Note: the last time a Matchless-badged motorcycle was produced was 1990, the end of Les Harris' run of Rotax-engined machines.  See the story here.


Tom in San Francisco said...

Help, Vintagent, with your extraordinary knowledge of things motorcycling-past: recently I spotted the big M on red field on a gas tank but couldn't make a U-turn fast enough to chat with owner. It was a modern-looking single, complete with disc brake and turn signals and the like--definitely not a vintage Matchless. Who and when made?

On a related note, something you probably are aware of: in the middle and late 1960s, when I was a teenager, our family business in Wisconsin was a motorcycle dealership, and we sold Matchless among other brands. Certain twin-cylinder models came over from the UK with two plastic bags in the crate, so that the dealer could attach badges and so on to make the bike either a Matchless or a Norton!

The Vintagent said...

Les Harris, who licensed the Triumph name from John Bloor in '84 (and built some tasty Triumph specials), also built a 'Matchless G80', using a Rotax 500cc ohc engine, which was a very nice, modern motorcycle. Built from 1987 to 1990; not a great success, but a decent bike.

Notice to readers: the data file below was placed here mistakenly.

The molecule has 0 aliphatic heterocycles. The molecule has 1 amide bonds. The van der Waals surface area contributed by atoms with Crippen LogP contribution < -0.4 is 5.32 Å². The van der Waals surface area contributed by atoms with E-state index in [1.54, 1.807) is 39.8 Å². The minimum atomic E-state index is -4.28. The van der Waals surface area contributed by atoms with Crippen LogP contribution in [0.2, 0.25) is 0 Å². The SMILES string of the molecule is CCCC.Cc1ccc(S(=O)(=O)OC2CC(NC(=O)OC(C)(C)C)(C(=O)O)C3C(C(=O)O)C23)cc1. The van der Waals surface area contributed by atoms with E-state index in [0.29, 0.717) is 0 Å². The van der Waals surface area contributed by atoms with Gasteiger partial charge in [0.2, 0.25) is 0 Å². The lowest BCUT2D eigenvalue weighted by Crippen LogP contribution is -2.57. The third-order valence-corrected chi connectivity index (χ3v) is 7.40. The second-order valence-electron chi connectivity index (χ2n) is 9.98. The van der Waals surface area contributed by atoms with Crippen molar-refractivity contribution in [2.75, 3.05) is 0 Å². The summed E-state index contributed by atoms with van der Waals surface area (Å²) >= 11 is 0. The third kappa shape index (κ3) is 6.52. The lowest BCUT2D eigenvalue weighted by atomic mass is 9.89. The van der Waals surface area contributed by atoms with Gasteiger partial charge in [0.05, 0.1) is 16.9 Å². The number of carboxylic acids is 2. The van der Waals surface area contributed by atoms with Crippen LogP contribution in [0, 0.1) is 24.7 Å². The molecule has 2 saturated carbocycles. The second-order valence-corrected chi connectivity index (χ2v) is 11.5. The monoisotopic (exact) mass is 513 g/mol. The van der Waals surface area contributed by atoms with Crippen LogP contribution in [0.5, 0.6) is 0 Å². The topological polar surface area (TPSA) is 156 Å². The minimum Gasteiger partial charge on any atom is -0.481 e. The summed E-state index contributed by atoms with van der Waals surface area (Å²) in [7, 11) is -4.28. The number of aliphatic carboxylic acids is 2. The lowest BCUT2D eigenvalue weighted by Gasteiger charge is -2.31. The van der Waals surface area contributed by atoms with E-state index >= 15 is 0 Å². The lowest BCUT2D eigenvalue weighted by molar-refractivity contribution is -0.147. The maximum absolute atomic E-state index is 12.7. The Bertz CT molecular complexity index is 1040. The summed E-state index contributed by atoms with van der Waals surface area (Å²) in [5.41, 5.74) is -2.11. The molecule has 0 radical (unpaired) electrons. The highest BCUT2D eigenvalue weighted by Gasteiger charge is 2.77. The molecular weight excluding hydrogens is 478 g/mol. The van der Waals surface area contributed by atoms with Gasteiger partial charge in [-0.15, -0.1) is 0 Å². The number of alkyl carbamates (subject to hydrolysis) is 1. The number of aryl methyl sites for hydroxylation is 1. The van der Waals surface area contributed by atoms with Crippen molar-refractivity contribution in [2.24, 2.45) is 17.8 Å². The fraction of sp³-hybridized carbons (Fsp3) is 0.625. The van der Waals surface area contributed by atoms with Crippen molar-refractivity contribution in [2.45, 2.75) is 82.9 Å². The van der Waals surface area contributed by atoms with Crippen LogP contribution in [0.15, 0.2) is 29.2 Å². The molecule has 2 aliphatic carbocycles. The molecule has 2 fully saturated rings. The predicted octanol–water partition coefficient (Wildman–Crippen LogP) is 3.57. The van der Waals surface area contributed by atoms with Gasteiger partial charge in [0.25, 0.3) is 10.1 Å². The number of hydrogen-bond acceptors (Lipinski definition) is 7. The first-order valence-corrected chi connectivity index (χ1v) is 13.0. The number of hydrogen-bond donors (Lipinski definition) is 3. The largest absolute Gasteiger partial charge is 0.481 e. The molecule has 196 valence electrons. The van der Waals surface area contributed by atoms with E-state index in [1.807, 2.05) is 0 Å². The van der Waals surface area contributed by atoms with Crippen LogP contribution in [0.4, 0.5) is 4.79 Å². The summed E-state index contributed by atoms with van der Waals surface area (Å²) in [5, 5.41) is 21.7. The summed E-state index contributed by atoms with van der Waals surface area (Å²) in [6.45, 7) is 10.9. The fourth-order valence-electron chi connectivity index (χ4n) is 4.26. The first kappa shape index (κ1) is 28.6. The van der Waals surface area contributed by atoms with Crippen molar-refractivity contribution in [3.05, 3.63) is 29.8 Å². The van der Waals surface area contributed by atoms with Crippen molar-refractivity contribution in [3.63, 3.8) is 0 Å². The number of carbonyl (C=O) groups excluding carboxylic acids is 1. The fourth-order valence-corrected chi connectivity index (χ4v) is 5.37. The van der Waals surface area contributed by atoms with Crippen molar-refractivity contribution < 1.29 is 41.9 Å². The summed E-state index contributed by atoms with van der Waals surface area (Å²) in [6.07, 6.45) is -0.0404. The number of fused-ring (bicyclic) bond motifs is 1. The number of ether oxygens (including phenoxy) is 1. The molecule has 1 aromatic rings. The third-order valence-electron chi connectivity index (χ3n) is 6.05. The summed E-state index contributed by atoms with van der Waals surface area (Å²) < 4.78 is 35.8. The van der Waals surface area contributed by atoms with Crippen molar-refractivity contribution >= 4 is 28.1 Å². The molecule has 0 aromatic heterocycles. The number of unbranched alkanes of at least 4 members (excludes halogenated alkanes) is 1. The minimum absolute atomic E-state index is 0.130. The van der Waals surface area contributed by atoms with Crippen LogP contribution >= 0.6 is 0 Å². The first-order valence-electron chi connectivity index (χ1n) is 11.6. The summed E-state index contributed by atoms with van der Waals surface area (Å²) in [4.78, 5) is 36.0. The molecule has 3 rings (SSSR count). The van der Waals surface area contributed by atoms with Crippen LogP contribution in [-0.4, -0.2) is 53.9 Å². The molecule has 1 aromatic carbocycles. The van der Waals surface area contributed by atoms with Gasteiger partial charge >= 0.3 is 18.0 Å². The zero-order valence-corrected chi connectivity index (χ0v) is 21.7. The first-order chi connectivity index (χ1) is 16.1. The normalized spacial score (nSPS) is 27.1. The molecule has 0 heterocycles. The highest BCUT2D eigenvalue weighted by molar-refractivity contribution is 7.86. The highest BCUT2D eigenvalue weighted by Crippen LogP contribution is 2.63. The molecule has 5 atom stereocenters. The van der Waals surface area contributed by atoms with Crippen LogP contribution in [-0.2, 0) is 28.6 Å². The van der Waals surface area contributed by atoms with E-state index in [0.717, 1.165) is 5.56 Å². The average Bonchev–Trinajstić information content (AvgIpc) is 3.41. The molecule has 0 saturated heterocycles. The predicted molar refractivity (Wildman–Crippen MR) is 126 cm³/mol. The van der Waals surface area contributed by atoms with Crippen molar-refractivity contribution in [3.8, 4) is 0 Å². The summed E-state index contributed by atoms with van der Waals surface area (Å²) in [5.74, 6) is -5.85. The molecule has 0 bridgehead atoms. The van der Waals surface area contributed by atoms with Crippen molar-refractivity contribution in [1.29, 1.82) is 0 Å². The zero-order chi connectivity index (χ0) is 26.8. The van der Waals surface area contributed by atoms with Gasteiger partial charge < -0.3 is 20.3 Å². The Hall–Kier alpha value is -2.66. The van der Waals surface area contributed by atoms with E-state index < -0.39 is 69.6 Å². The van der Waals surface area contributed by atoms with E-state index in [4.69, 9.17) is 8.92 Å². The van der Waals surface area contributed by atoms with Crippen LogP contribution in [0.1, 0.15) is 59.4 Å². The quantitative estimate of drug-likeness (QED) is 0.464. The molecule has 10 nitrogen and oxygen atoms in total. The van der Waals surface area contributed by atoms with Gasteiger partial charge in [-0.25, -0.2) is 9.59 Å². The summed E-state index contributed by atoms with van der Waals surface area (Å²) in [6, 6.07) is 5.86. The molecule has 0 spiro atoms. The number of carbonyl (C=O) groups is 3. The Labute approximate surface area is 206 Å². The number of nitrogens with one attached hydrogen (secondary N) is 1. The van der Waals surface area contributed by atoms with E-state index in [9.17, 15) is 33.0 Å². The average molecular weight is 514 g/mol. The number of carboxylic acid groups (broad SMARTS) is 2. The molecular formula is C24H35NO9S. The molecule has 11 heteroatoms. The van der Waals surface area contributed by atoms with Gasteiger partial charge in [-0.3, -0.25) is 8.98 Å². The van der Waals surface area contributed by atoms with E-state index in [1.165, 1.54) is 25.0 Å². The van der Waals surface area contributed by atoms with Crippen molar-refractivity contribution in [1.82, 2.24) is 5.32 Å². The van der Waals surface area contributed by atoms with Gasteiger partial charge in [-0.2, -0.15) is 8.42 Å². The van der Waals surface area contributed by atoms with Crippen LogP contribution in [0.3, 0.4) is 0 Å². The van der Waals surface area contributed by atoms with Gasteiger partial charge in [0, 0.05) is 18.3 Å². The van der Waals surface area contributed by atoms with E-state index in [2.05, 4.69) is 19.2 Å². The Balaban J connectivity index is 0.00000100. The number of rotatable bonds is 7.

Regarding the Matchless/Nortons; when AMC owned both factories, some genetic spillage occured; the N15 was a Norton Atlas motor in a Matchless G12 chassis, while the Matchless G15 originally used a 750cc Matchless G12 engine (a hand grenade, very rare now), then a Norton Atlas motor. G15/N15 were then identical. Early models used Matchless forks and hubs, later models used Roadholders forks and Norton hubs. All used AMC gearboxes.

They had their good points, but the Norton P11 was best, being a Matchless G85 chassis with Norton Atlas motor...super collectible now, as the resultant mix was a simply gorgeous 'desert sled'.

The Vintagent said...

Read the Les Harris obituary here: http://thevintagent.blogspot.com/2009/02/les-harris.html

Sideburn Magazine said...

Paul, I haven't visited for a while, what an idiot. The blog is better than ever and it was already fantastic. The Matchless post is a great example. I won't leave it so long next time.
Love and respect, Gary

Eugene D. said...


It seems to me that brands like matchless are often brought back to life and the new products lack the soul (for lack of a better description) or design qualities/principles of the original product.. For me it is those redeeming qualities that lead me to love the brand to start with....

I am sure lots of people will disagree and some will agree. It is just my point if view.... Let Matchless Rest in Peace and lets not allow such a wonderful marque to become tee-shirt fodder.


occhiolungo said...

Tom, that was probably George Shoblo that you saw riding the modern Matchless. He and Saatchi had it on the 49 Mile Ride last month too.

Sideburn Magazine said...

Hi Paul
I'm doubtful that the new Matcheles brand has any intention to make motorcycles - surely that would be industrial suicide? These days the cart pushes the horse. I think it's just a wishful ruse to give their clothes more credibility.